Turkey on Tuesday told the Israeli ambassador to Ankara to temporarily leave the country in protest over deadly violence on the Gaza border in which dozens of Palestinians were killed during Hamas-organized confrontations with Israeli security forces, a Turkish foreign ministry official said.
Ambassador Eitan Naeh was summoned to the foreign ministry and told to “return to his country for a period of time,” said the official, who asked not to be named.
Turkey has also recalled its ambassadors to Israel and the US for consultations on the situation.
Naeh had been in his post only since December 2016 after a reconciliation deal earlier that year ended a dispute over the storming of a Turkish ship by Israeli commandos that saw ties downgraded for around five years.
Israel’s Foreign Ministry declined to comment on the request by Turkey for Naeh to leave the country.
The ministry did confirm reports that Israel’s Ambassador to Belgium, Simona Frankel, was summoned to the foreign ministry in Brussels for a formal dressing down. Israeli ambassadors to Ireland and South Africa have also received such summons.
Belgian leaders expressed anger over an interview in which Frankel indicated that all Palestinians killed in Monday’s violence were “terrorists.”
Prime Minister Charles Michel said he was “shocked” by the interview with RTBF in Frankel said that those who died in Monday’s clashes “are terrorists, 55 terrorists.”
Foreign Minister Didier Reynders said that “the comment that consisted of saying that all killed or hurt were terrorists — that we can obviously not accept.”
He also took offense at the Frankel’s comment that Israeli soldiers had to act before their were casualties on their side.
“There were two statements I could not accept: One on proportionality of force by saying they could not wait for Israeli casualties — there were none,” he said.
Gaza’s Hamas-run health ministry said that 60 Palestinians were killed and more than 2,700 were wounded the day before amid the biggest riots and rallies in a weeks-long campaign of protests against Israel, known collectively as the “March of Return.”
The IDF said Tuesday 24 of those killed belonged to terror groups Hamas and Islamic Jihad.
Ankara reacted with fury to the Monday clashes which came on the same day the United States formally moved its embassy in Israel to Jerusalem from Tel Aviv in defiance of international criticism.
Slamming the Israeli response, Erdogan said Monday that Israel is a “a terror state” that has committed “a genocide.”
Prime Minister Benjamin Netanyahu hit back on Tuesday, saying that as prime supporter of Hamas, the Turkish leader was himself involved in “terrorism and slaughter.”
Following Netanyahu’s comments, Turkish Prime Minister Binali Yildirim urged Islamic countries to review their ties with Israel and said Ankara was calling an extraordinary summit of the world’s main pan-Islamic body on Friday.
“Islamic countries should without fail review their relations with Israel,” Yildirim told his ruling party in parliament. “The Islamic world should move as one, with one voice, against this massacre.”
Yildirim added that Turkey had called an “extraordinary summit” of the Organisation of Islamic Cooperation (OIC) on Friday. Erdogan currently holds the rotating chairmanship of the body.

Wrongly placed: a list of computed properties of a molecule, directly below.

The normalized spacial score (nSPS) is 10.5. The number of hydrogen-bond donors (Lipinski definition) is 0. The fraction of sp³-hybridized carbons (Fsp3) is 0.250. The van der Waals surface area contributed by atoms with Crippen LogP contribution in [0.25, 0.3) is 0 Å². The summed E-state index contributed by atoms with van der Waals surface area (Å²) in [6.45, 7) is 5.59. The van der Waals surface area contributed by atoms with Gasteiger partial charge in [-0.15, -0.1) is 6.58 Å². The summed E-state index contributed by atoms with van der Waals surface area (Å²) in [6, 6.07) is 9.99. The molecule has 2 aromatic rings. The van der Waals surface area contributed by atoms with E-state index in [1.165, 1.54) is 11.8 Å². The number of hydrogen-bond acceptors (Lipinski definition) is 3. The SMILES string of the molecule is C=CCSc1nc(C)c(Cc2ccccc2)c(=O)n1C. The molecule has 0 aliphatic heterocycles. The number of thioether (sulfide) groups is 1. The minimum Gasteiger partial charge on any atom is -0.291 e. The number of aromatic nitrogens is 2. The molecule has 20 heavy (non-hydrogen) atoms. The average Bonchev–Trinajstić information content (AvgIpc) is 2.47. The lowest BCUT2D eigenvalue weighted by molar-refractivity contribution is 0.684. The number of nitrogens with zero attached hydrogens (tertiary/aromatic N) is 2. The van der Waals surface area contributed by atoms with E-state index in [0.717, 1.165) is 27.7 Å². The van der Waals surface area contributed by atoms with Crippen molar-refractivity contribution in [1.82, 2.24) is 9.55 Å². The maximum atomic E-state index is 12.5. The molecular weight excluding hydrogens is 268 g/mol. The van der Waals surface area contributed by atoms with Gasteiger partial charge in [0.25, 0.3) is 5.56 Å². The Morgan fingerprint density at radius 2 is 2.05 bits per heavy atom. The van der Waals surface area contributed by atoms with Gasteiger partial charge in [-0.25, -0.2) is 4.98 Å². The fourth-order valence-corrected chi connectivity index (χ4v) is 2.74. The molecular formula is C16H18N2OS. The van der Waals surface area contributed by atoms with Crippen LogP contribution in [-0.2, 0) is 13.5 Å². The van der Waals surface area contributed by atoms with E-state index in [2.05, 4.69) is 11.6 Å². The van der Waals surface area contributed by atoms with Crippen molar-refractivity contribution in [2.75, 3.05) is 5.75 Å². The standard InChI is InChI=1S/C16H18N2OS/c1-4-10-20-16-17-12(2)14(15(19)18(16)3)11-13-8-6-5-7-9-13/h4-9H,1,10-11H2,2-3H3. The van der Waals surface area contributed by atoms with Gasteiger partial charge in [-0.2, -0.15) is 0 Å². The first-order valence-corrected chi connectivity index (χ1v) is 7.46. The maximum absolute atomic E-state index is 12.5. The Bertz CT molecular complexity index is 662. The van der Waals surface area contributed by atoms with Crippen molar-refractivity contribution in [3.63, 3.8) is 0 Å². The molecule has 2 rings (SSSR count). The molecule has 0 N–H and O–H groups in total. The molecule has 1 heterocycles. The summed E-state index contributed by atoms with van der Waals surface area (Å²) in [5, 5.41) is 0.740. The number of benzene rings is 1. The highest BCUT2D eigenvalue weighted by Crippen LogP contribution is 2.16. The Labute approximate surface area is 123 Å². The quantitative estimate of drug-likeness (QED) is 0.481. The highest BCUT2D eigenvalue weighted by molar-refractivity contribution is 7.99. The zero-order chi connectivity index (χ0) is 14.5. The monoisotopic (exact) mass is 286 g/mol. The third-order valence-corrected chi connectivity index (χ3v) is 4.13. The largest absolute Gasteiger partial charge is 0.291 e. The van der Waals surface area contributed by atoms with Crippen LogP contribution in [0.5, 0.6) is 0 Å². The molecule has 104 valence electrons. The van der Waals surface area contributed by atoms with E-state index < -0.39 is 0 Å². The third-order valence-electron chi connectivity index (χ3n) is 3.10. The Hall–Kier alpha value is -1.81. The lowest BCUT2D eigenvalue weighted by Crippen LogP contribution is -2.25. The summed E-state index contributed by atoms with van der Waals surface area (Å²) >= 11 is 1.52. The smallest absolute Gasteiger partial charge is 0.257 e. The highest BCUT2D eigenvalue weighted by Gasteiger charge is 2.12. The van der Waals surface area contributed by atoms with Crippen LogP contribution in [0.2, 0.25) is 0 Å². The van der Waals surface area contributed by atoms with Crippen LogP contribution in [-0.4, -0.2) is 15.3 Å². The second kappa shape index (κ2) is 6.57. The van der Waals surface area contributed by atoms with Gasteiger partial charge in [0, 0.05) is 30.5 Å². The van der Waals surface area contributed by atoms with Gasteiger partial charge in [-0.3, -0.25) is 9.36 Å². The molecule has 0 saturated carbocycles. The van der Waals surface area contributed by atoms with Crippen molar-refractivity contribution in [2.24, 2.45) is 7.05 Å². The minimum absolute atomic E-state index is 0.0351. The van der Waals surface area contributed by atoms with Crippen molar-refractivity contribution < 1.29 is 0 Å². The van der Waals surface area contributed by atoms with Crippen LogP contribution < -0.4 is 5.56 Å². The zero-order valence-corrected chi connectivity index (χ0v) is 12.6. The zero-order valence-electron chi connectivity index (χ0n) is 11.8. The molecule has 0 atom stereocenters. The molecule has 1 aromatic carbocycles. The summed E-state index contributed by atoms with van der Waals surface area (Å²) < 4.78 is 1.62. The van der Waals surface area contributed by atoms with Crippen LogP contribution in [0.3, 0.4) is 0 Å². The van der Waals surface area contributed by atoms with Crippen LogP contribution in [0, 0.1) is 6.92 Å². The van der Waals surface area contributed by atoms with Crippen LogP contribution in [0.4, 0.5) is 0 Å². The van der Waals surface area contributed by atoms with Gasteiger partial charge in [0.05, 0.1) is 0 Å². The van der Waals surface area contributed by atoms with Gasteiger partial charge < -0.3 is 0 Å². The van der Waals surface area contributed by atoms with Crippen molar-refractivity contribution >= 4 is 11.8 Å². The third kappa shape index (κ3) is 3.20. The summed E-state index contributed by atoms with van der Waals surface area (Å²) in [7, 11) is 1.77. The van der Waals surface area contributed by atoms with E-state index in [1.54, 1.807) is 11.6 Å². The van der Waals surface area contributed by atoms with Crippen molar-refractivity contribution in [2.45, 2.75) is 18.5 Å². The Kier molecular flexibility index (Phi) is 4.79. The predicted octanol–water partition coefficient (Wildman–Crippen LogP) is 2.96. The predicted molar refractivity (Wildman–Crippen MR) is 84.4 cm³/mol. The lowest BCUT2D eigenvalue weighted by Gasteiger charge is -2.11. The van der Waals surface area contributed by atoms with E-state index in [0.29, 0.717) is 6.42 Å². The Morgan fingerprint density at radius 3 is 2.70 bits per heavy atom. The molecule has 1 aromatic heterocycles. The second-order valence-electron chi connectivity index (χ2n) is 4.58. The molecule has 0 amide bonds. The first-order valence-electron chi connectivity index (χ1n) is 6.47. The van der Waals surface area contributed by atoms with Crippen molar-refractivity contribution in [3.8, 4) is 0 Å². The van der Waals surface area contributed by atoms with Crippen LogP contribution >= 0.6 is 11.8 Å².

It was not immediately clear what format the meeting would take or who might attend. Deputy Prime Minister Bekir Bozdag said in parliament that the summit would take place in Istanbul.
In an apparent bid to drum up support for the event, Foreign Minister Mevlut Cavusoglu held telephone talks with around a dozen counterparts from the Islamic world. They included the foreign ministers of Jordan, Indonesia and Iran as well as the OIC secretary general Yousef bin Ahmad al-Othaimeen, foreign ministry sources said.
Tens of thousands of Palestinians attended Hamas-organized protests on the Gaza border and hundreds of others clashed with Israeli troops on the outskirts of Jerusalem and in other locations in the West Bank, marking the 70th anniversary of what they call the Nakba, or “catastrophe,” of Israel’s creation in 1948, as well as protesting the relocation of the US embassy to Israel’s capital on Monday afternoon.
Israel has said that Hamas was planning to use the border protests to breach the fence and carry out attacks in Israeli territory. It had warned that it would stop a possible border breach at all costs, telling protesters that they were putting their own lives in peril.
Speaking to Turkish students in London in a speech broadcast by state television Erdogan, whom Israel has accused of providing aid to Hamas, said Monday that “Israel is wreaking state terror. Israel is a terror state. What Israel has done is a genocide. I condemn this humanitarian drama, the genocide, from whichever side it comes, Israel or America.”
The Turkish president has positioned himself as a defender of the Palestinians and harshly criticized the US recognition of Jerusalem as Israel’s capital and its relocation of its embassy to the city, saying that the move was a violation of international law.
In 2010, 10 Turks were killed in a melee after they attacked IDF troops who boarded a Gaza blockade-busting ship.
Raphael Ahren and agencies contributed to this report.